Malware has been around for over 20 years, evolving rapidly as the Internet became ubiquitous, and adapting threats around the latest technology; web-based malware, however, has been a much more recent evolution, being Internetbased since its inception, exploiting vulnerabilities in browsers and web servers to deploy malware, trojans or attack other websites, such as with “Code Red” and “Nimda” in 2001.
The number of legitimate Web sites that were infected by SQL injection attacks and Cross-Site Scripting15 attacks had increased further by October 2008. The ASPROX botnet, which comprises approximately 100,000 nodes was specifically designed to conduct SQL injection attacks against legitimate sites to spread and is also responsible for a number of currently active phishing runs, particularly against notable financial organizations in the UK.
As demonstrated in the past with email-borne malware, the availability of toolkits lowers the barrier to entry for cybercriminals, pushing the threat level higher. As the low-tech criminals become more equipped to craft their own attacks against vulnerable Web sites with minimum technical expertise, the level of threat will increase further.
15 Cross-site scripting (XSS) is a vulnerability found in Web-based applications which enable a malicious user to inject code into the Web pages viewed by other users.
4.2.3 Policy Controls – Legal Liability and Unsecured Web Access In 2008, analysis of statistics from the Symantec’s MessageLabs URL Filtering Service showed more businesses were blocking employee access to inappropriate Web sites, such as pornography, to implement acceptable use policies and maintain employee productivity.
1 2% 1 0% 8 % 6 % 4 % 2 % 11:00-2:00 28.9% Workday 85.3% Chart showing employee use of adult Web sites during working day (worldwide) Almost one third of blocked attempts to access adult or sexually explicit Web sites occurred during lunchtime hours, and 85% during the average working day.
4.2.4 Social Networking Malware Online criminals have also sought other routes into organizations, relying heavily on social engineering tactics to dupe their victims. One popular approach is to create a fake profile on social networking Web sites and use it to post malicious links and phish other users.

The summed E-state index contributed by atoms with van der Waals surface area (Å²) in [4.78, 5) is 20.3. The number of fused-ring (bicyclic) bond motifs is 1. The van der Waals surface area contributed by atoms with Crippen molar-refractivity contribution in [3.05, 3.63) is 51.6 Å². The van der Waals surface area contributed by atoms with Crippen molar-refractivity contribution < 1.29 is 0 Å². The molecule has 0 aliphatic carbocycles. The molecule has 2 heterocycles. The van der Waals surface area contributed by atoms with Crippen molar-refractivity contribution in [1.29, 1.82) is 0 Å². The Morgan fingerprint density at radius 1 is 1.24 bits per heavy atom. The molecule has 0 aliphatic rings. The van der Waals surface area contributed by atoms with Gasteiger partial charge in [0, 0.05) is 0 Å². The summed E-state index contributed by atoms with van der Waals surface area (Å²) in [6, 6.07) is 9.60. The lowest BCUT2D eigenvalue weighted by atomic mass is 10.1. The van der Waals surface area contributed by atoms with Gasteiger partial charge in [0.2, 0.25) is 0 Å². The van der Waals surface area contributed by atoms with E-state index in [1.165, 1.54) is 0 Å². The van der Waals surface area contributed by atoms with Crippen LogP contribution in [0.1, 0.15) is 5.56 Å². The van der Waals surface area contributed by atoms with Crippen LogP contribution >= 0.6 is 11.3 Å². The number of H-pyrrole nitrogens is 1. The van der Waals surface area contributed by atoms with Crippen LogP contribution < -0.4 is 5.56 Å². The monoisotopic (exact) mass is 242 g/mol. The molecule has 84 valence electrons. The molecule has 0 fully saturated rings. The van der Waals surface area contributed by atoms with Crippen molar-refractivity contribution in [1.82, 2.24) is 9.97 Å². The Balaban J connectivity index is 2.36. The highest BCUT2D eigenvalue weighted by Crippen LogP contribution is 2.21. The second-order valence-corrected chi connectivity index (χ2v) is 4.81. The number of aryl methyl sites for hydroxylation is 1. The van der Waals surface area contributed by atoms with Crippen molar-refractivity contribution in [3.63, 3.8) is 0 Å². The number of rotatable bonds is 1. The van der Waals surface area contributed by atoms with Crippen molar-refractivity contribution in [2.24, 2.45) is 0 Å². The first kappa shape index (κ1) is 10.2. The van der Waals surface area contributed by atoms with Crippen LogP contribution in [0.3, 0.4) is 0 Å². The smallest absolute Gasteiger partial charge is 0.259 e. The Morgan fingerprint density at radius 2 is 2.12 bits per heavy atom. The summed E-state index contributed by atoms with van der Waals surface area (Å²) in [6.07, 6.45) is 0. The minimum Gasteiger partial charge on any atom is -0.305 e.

Cyber-criminals have been spreading malicious links by polluting blogging Web sites with comments that include links to malicious Web sites. Phishing for genuine social networking accounts, belonging to real people, enables spammers to post blog comments on the pages of other contacts and allows them to send messages from the phished accounts to other contacts.
These messages are often used to dispense spam, including links to spam sites such as online pharmacies. In some cases the spam conveys a more sinister message, in links to malicious sites harboring malware.
Once connected to legitimate profiles, scammers could use the personal information found on users’ profiles to target users more effectively. Information such as mobile telephone numbers and email addresses could be readily accessible in some cases.
0 :0 1 :0 2 :0 3 :0 4 :0 5 :0 6 :0 7 :0 8 :0 9 :0 1 0 :0 1 1 :0 1 2 :0 1 3 :0 1 4 :0 1 5 :0 1 6 :0 1 7 :0 1 8 :0 1 9 :0 2 0 :0 2 1 :0 2 2 :0 2 3 :0 Example of a phished account used to email links to malicious Websites When the link in the email is activated, the browser is directed to a page purportedly hosting a video, but it also indicates a new codec is required to view the video. Activation of this download will result in some unwanted and potentially malicious software being downloaded and installed.
Malicious content embedded in spoofed video sharing Website For example, it was often linked to the latest incarnation of the “Antivirus XP 2008” rogue anti-spyware tools, first detected by Symantec’s MessageLabs in July 2008.